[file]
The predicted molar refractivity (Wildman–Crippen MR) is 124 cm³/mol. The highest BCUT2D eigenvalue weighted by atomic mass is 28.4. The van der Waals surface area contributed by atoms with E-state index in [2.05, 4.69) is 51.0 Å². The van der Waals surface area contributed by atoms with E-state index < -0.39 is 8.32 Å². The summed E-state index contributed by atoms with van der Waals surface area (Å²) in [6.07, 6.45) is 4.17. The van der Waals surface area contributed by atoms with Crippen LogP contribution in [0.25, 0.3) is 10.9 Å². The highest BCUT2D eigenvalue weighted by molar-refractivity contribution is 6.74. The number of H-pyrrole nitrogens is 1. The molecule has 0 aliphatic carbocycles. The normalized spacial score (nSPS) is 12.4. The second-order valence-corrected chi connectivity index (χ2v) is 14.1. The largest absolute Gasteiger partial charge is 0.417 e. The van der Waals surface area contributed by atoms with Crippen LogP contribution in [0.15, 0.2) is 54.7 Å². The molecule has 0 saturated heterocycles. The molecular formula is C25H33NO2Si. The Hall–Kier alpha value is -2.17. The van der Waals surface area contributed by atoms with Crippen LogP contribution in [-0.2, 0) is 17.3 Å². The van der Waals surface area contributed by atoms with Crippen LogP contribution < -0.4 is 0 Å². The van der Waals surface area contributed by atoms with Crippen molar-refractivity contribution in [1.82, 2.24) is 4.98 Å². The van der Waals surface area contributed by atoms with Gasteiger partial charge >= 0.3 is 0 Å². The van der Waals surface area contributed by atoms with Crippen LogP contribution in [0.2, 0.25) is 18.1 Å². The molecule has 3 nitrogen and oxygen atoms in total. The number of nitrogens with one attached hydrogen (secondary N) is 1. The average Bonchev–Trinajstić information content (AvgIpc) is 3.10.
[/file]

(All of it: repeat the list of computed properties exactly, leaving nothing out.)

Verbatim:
The predicted molar refractivity (Wildman–Crippen MR) is 124 cm³/mol. The highest BCUT2D eigenvalue weighted by atomic mass is 28.4. The van der Waals surface area contributed by atoms with E-state index in [2.05, 4.69) is 51.0 Å². The van der Waals surface area contributed by atoms with E-state index < -0.39 is 8.32 Å². The summed E-state index contributed by atoms with van der Waals surface area (Å²) in [6.07, 6.45) is 4.17. The van der Waals surface area contributed by atoms with Crippen LogP contribution in [0.25, 0.3) is 10.9 Å². The highest BCUT2D eigenvalue weighted by molar-refractivity contribution is 6.74. The number of H-pyrrole nitrogens is 1. The molecule has 0 aliphatic carbocycles. The normalized spacial score (nSPS) is 12.4. The second-order valence-corrected chi connectivity index (χ2v) is 14.1. The largest absolute Gasteiger partial charge is 0.417 e. The van der Waals surface area contributed by atoms with Crippen LogP contribution in [0.15, 0.2) is 54.7 Å². The molecule has 0 saturated heterocycles. The molecular formula is C25H33NO2Si. The Hall–Kier alpha value is -2.17. The van der Waals surface area contributed by atoms with Crippen LogP contribution in [-0.2, 0) is 17.3 Å². The van der Waals surface area contributed by atoms with Crippen LogP contribution < -0.4 is 0 Å². The van der Waals surface area contributed by atoms with Crippen molar-refractivity contribution in [1.82, 2.24) is 4.98 Å². The van der Waals surface area contributed by atoms with Gasteiger partial charge >= 0.3 is 0 Å². The van der Waals surface area contributed by atoms with Crippen LogP contribution in [0.2, 0.25) is 18.1 Å². The molecule has 3 nitrogen and oxygen atoms in total. The number of nitrogens with one attached hydrogen (secondary N) is 1. The average Bonchev–Trinajstić information content (AvgIpc) is 3.10.